27. Lisa, we secretly love those challenges. Sometimes, if we can't figure it out before a customer leaves the store we keep looking because we just NEED to know the answer.

    1. Wonderful look behind the scenes, John and Sally! Y'all do such a great job.

  28. I fondly remember my years working in bookstores in high school and college. Great description of the life.

    And when you find the book with the blue cover, invariably, the cover is orange!

  29. Love, love, love MBTB. I can't count how many of the authors I love were introduced to me by the staff.

    My favorite memory there happened many years ago when a more of the book signings were on weekday afternoons. That meant I'd have to pick my son up from school and bring him with me.

    While I was waiting in line to have the latest Dick Francis book signed, the lady behind my son asked if he'd like her to sign his book. It was Joan Lowery Nixon. He ended up getting another copy of the book for her to sign for his 2nd grade class, too.

    Both authors are gone, but MBTB is with us and larger and with more signings. The readers of the Houston are lucky.

  30. Even if I can't read, I'd love to work in a bookstore. Sounds like such fun getting to meet other readers all day.

    Never been to Houston since I live in CA, but a trip to your store will happen if I ever do.

  31. Oh, how I love Murder By The Book. The staff are not just super nice but so knowledgeable, too. And I suspect they work a whole lot harder than people think, so this was a fun insight to what it's like.

    I'll be down there in April for a conference, and stopping by for sure.

  32. Lucky me, I live in Houston and visit MBTB regularly. I don't know how John, Sally, McKenna, Brenda, et all do it week after week, working constantly. When I tell friends how important this bookstore is on the mystery launch trail, I point out that if a famous author comes to the US from abroad and only hits four stores, one will be Murder by the Book. I wish I'd kept a list of the fabulous authors I've seen at the store and at its special lunches. One of the best days of my life was when my debut mystery launched there in 2013....during a monsoon...and 50 people turned up. A fabulous highlight of Houston.... this incredible indie mystery bookstore.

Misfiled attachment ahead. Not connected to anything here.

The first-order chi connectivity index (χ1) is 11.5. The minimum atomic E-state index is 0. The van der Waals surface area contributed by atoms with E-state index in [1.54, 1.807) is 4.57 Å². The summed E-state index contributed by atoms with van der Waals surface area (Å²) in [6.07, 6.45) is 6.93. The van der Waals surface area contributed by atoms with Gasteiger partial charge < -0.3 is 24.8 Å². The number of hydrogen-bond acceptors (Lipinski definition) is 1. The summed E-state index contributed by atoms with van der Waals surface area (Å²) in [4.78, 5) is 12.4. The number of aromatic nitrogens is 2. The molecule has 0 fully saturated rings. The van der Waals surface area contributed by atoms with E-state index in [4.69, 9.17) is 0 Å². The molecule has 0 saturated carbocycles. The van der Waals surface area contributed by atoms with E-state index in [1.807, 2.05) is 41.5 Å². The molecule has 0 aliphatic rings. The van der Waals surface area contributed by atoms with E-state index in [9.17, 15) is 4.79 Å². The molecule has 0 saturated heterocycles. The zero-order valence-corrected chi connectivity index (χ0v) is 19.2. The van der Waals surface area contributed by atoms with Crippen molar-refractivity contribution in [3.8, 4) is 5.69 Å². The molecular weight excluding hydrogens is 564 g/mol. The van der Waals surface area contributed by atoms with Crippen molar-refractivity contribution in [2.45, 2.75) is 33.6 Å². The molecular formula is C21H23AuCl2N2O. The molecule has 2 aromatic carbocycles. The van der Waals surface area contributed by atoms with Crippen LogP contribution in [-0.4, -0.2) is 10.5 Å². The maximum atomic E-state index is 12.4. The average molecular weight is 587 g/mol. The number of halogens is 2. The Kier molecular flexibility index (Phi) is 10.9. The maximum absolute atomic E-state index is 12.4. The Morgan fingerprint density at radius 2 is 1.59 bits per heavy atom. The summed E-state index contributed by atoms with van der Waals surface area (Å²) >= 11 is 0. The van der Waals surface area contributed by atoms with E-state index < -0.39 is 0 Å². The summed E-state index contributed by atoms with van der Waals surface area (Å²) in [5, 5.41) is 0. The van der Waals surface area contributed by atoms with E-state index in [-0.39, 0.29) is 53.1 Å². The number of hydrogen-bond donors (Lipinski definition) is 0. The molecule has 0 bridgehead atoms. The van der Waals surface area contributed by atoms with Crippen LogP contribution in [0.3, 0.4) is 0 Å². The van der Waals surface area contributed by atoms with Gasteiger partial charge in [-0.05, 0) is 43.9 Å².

33. Yes, that's the thing about a really good indy bookstore — you may go in for the book you want, but the salesperson will somehow (magic?) find you the book you ABSOLUTELY NEED.

  34. That's the best part Susan! Getting readers to try new things is always exciting. I like to find something a little outside of a reader's comfort zone. Not too far removed that they'd hate it, but just different enough that they may discover something new that they love.

    1. That moment at the register, when y'all say, "oh, you're buying this, have you tried that?" :)

  35. I love Murder By The Book. It's such a great bookstore and the book sellers are great! I don't get down there much (I live in the Dallas area -- about a 4 hour drive to Houston). I do order books from them, especially when my favorite authors are signing at the store.

  36. Hi from London, John and Sally!! You know MBTB has been one of my very favorite bookstores since my first book was published lo all those many years ago:-) You guys are the best, and we know how hard you work. There's no bigger treat for an author than signing at your store, and I can't count the number of authors your suggestions have introduced to me.

    And about that blue book...

  37. Hi everybody! I didn't get to check in much this afternoon. We got super busy and not much time to get online. It's been a treat reading all the comments. So, if any of you that haven't been to MBTB,come see us!

  38. I worked for 18 years in a (now-defunct) mystery bookstore and I loved every minute of it. I have visited many mystery shops and I wish every one of them were still in business. I love remembering what customers like and I love turning people on to new authors.
    Ivisitrf Murder By the Book and was totally impressed!Keep it up y'all!

  39. Always great to read about mystery bookstores outside my area. I love visiting Deb at the Mechanicsburg Mystery Bookshop near Harrisburg, Pa. At the Craig Johnson booksigning, the bookstore was packed, and it was a rare treat to sit with strangers and talk about mystery novels and life in general. That's the great fun of an indy bookstore.